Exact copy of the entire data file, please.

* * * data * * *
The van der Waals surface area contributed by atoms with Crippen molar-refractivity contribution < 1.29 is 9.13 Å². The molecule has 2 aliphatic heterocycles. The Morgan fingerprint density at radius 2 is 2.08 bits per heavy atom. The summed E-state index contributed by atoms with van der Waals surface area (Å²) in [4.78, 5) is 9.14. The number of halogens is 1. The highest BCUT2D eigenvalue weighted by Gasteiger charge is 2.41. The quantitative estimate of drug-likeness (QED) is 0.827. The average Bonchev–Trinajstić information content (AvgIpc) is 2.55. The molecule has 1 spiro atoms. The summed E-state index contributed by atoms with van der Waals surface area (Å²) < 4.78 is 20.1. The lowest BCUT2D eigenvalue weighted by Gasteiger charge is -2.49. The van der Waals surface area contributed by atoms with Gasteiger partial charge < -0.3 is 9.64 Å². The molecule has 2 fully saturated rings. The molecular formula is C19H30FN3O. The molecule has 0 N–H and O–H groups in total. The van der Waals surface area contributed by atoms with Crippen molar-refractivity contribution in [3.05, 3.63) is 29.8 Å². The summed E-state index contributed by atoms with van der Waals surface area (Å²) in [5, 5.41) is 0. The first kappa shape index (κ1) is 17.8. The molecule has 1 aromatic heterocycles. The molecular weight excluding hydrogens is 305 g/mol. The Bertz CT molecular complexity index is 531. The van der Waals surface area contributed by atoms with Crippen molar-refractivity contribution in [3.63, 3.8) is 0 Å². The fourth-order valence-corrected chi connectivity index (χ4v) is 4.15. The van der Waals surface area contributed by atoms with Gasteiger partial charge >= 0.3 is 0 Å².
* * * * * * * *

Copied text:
The van der Waals surface area contributed by atoms with Crippen molar-refractivity contribution < 1.29 is 9.13 Å². The molecule has 2 aliphatic heterocycles. The Morgan fingerprint density at radius 2 is 2.08 bits per heavy atom. The summed E-state index contributed by atoms with van der Waals surface area (Å²) in [4.78, 5) is 9.14. The number of halogens is 1. The highest BCUT2D eigenvalue weighted by Gasteiger charge is 2.41. The quantitative estimate of drug-likeness (QED) is 0.827. The average Bonchev–Trinajstić information content (AvgIpc) is 2.55. The molecule has 1 spiro atoms. The summed E-state index contributed by atoms with van der Waals surface area (Å²) < 4.78 is 20.1. The lowest BCUT2D eigenvalue weighted by Gasteiger charge is -2.49. The van der Waals surface area contributed by atoms with Gasteiger partial charge < -0.3 is 9.64 Å². The molecule has 2 fully saturated rings. The molecular formula is C19H30FN3O. The molecule has 0 N–H and O–H groups in total. The van der Waals surface area contributed by atoms with Crippen molar-refractivity contribution in [3.05, 3.63) is 29.8 Å². The summed E-state index contributed by atoms with van der Waals surface area (Å²) in [5, 5.41) is 0. The first kappa shape index (κ1) is 17.8. The molecule has 1 aromatic heterocycles. The molecular weight excluding hydrogens is 305 g/mol. The Bertz CT molecular complexity index is 531. The van der Waals surface area contributed by atoms with Crippen molar-refractivity contribution in [3.63, 3.8) is 0 Å². The fourth-order valence-corrected chi connectivity index (χ4v) is 4.15. The van der Waals surface area contributed by atoms with Gasteiger partial charge >= 0.3 is 0 Å².